A Bicycle of Cathay (Chapter 10, page 2 of 6)


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Chapter 10

That dinner was a most lively meal. Everybody seemed to be talking at
once, yet they all found time to eat. The father talked so much that
his daughter Edith took the carving-fork from him and served out the
mutton-chops herself. The mother, from the other end of the table,
with tears in her eyes, continually asked me if I would not have
something or other, and how I could ever screw up my courage to go
about with an absolutely strange bear.

There was a young man, apparently the oldest son, with a fine, frank
manner and very broad shoulders. He was so wonderfully developed about
the bust that he seemed almost deformed, his breast projecting so far
that it gave him the appearance of being round-shouldered in front.
This, my practised eye told me, was the result of undue exercise in
the direction of chest-expansion. He was a good-natured fellow, and
overlooked my not answering several of his questions, owing to the
evident want of opportunity to do so.

There was a yellow-haired girl with a long plait down her back; there
was a half-grown boy, wearing a blue calico shirt with a red cravat;
there was a small girl who sat by her mother; and there was a young
lady, very upright and slender, who did not seem to belong to the
family, for she never used the words "father" and "mother," which were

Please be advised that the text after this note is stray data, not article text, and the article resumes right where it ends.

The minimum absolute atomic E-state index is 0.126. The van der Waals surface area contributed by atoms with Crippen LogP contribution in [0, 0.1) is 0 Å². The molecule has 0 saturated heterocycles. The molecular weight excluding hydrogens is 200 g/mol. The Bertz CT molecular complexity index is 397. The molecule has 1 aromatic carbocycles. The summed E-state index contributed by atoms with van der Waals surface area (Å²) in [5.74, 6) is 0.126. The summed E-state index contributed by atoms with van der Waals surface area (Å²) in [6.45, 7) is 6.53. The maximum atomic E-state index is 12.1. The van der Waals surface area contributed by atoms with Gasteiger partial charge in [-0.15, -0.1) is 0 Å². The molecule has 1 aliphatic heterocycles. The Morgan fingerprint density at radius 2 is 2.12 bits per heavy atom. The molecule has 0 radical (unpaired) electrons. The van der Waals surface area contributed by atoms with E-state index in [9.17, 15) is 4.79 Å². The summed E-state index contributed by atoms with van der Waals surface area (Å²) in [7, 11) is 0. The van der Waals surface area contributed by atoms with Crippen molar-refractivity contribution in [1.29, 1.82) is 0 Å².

continually in the mouths of the others. This young lady talked
incessantly, and fired her words after the manner of a Gatling gun,
without taking aim at anybody in particular. Sometimes she may have
been talking to me, but, as she did not direct her gaze towards me on
such occasions, I did not feel bound to consider any suppositions in
regard to the matter.

I, of course, was the principal object of general attention. They
wanted to know what I really thought of Billy Marshall as a scholar.
They wanted to know if I would have some more. They wanted to know if
I had had any previous experience with bears. The father asked which
I thought it would be easier to manage, a boy or a bear. The boy Percy
wanted to know how I placed my feet when I stood up in front of a
runaway horse. Others asked if I intended to go back to my school at
Walford, and how I liked the village, and if I were president of the
literary society there, which Mrs. Larramie thought I ought to be, on
account of my scholastic position.

But before the meal was over the bear had come to be the absorbing
subject of conversation. I was asked my plans about him, and they were
all disapproved.

"It would be of no use to take him to the Cheltenham," said Walter,
the oldest son. "They couldn't keep him there. They have too many
horses--a livery-stable. They wouldn't let you come on the place with
him."

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